The Alliance of Automobile Manufacturers earlier this month said it and the ASA would next year pursue legislation barring insurers from requesting deviations from OEM repair procedures.
However, the OEMs and Automotive Service Association’s bills would allow an exception in the case of parts, Auto Alliance state government affairs senior director Wayne Weikel said on a press briefing Dec. 6.
Legislation prohibiting insurers from requiring deviations from OEM procedures became law in Rhode Island earlier this year. However, it was altered during the legislative process to apply to repairs with “OEM parts only,” ASA Washington, D.C., representative Bob Redding said. This was “not the original intent of the legislation,” he said.
Lawmakers in Rhode Island changed “No insurance company may require any repairer to use repair specifications or procedures that are not in compliance with the recommendations of the original equipment manufacturer for those parts” to “When ‘OEM part(s) are used in the repair of a motor vehicle, no insurance company may require any repairer to use repair procedures that are not in compliance with the recommendations of the original equipment manufacturer.”
The change was made after aftermarket parts advocates complained that following OEM repair procedures would prohibit anything other than new OEM parts. Multiple OEMs have issued position statements warning repairers against using recycled, refurbished or aftermarket parts.
Unfortunately, the Rhode Island rewrite to accommodate those interests might have backfired by suggesting an aftermarket part negates other repair procedures beyond the automakers’ prohibitions on alternative parts.
Considering that aftermarket parts manufacturers promote their ability to perfectly mimic OEM components, logic suggests they need those parts installed following OEM repair procedures. In that regard, the change hurts them as well.
Still, the legislation (which also extends the length of time written consent is necessary for aftermarket parts) can be chalked up as a win for repairers.
“We hope to build on the success in Rhode Island,” Weikel said Dec. 6.
He said the intent was legislation prohibiting the insurer from telling the shop to use anything other than OEM procedures.
“We view this as separate and discreet from the question of what parts are used in insurance-funded repairs,” Weikel said.
He noted the Rhode Island argument that the law was meant to prohibit aftermarket parts. “That is not what this is about,” he said. It was about the safety of consumers.
The Alliance planned to make it clear in its draft legislation that “these are two separate issues. … A legislature can take action on one without having any impact on the other.”
Splitting off the question of parts meant insurers couldn’t “hide behind ancillary issues,” according to Weikel.
“Either they support repairers being allowed to do the repairs they’ve been trained to do, following OEM repair procedures, or they don’t,” he said.
Insurers have either learned from the John Eagle case, “or they haven’t,” he said.
The verdict against John Eagle Collision Center in 2017 brought into “stark relief” the longtime industry problem of a lack of quality control, Weikel said. If the consumer gets a “shiny” vehicle with matching paint back quickly, they’re satisfied, he said.
“The general consumer doesn’t know what we know,” he said.
Since consumers lack the ability to judge whether they received a quality repair, the situation is one that “begs for governmental intervention,” he said.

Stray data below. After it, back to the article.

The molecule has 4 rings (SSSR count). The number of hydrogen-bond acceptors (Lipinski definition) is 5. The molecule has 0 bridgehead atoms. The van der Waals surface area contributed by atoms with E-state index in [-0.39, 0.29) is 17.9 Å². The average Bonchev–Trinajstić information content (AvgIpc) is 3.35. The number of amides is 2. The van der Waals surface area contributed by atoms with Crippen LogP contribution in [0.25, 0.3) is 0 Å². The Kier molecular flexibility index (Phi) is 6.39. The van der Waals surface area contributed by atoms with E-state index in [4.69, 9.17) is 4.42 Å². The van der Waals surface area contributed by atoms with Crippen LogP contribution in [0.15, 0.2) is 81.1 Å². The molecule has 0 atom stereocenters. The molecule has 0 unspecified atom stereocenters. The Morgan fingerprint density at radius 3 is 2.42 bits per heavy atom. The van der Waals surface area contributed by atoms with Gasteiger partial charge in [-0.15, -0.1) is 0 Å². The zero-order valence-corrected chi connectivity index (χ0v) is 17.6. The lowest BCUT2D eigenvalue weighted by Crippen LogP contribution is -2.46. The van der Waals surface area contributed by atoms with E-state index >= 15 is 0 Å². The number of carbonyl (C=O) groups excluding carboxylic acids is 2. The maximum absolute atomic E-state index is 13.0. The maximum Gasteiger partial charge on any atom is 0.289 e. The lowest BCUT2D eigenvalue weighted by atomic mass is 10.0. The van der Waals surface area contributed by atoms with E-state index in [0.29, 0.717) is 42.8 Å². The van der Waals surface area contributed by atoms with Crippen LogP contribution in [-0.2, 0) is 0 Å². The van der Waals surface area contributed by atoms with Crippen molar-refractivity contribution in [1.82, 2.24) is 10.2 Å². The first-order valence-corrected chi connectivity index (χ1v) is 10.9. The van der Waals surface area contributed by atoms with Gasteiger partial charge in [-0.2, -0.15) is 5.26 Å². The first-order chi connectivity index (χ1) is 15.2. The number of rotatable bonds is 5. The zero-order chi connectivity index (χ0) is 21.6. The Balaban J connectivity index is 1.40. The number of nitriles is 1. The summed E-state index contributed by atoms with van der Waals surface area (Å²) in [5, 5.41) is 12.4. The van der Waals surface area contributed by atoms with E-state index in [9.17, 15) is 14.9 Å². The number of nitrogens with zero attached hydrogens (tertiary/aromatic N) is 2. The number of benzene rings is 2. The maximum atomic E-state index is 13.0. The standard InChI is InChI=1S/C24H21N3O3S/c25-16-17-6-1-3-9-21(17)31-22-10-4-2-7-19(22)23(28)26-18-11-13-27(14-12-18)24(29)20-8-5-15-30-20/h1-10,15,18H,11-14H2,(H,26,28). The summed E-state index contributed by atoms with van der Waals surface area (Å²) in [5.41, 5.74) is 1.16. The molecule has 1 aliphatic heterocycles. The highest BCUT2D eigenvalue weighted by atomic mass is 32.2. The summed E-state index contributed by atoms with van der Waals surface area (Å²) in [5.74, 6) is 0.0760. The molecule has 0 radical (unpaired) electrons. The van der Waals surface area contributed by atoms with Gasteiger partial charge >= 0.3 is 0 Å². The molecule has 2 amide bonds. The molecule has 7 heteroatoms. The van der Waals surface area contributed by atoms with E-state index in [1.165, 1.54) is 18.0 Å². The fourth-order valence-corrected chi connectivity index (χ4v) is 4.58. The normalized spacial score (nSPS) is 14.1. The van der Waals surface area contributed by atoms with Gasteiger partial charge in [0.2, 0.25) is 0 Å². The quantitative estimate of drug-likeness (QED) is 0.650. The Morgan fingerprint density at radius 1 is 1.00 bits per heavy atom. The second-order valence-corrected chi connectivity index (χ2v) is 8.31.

“It is ridiculous that we are in a position that we have to go and pass a law to get proper repairs to be done … and have proper repairs paid for,” Weikel said.
Weikel said he didn’t think laws in all 50 states were necessary, as the real issue was insurer practices. The hope was that over time, the behavior “corrects itself” and 50 separate laws weren’t necessary to obtain the repairs “consumers deserve,” he said.
The ASA and Auto Alliance will push legislation in “a number of states” in 2019, according to Weikel. The organizations expected to target Texas, Minnesota and New Hampshire and are still determining which other legislatures to target, he said.
However, they also have discussed that “there’s so much positive attention around this issue right now … it may not matter which states we pick,” according to Weikel.
An “organic, grassroots groundswell” of shop owners talking to local officials could spark similar efforts in other statehouses, he said. He called it a “real possibility” that other bills will arise and take a variety of forms.
If that happens, the bills will go to committees of jurisdictions, and lobbyists like him will find out about it and express their views.
It’s all part of the “Wild West of state affairs legislation,” he said.
The organized effort has developed multiple drafts and has a piece of sample legislation that is “very close” to be released but not there yet, according to Weikel.
ASA board member Darrell Amberson (LaMettry’s Collision) said he could to some degree understand insurers’ insistence on proof with direct repair programs — extensive documentation came with the territory. But non-DRP interactions with insurers regarding the shop following repair procedures sometimes seemed to become outrageous.
“Frankly, it almost feels like they’re just doing it to find ways not to pay you for something,” he said. “… That burden of proof really shouldn’t be on us.”
Automotive Service Association asawebops YouTube channel, Dec. 10, 2018
ASA, Dec. 10, 2018
Featured image: From left, Darrell Amberson, LaMettry’s Collision operations president, Automotive Service Association board member and committee chairman; Alliance of Automobile Manufacturers lobbyist Wayne Weikel; and Janet Chaney, CaveCreek Business Development owner participate in an Aug. 8, 2018, Collision Industry Conference Governmental Relations Committee panel. (John Huetter/Repairer Driven News)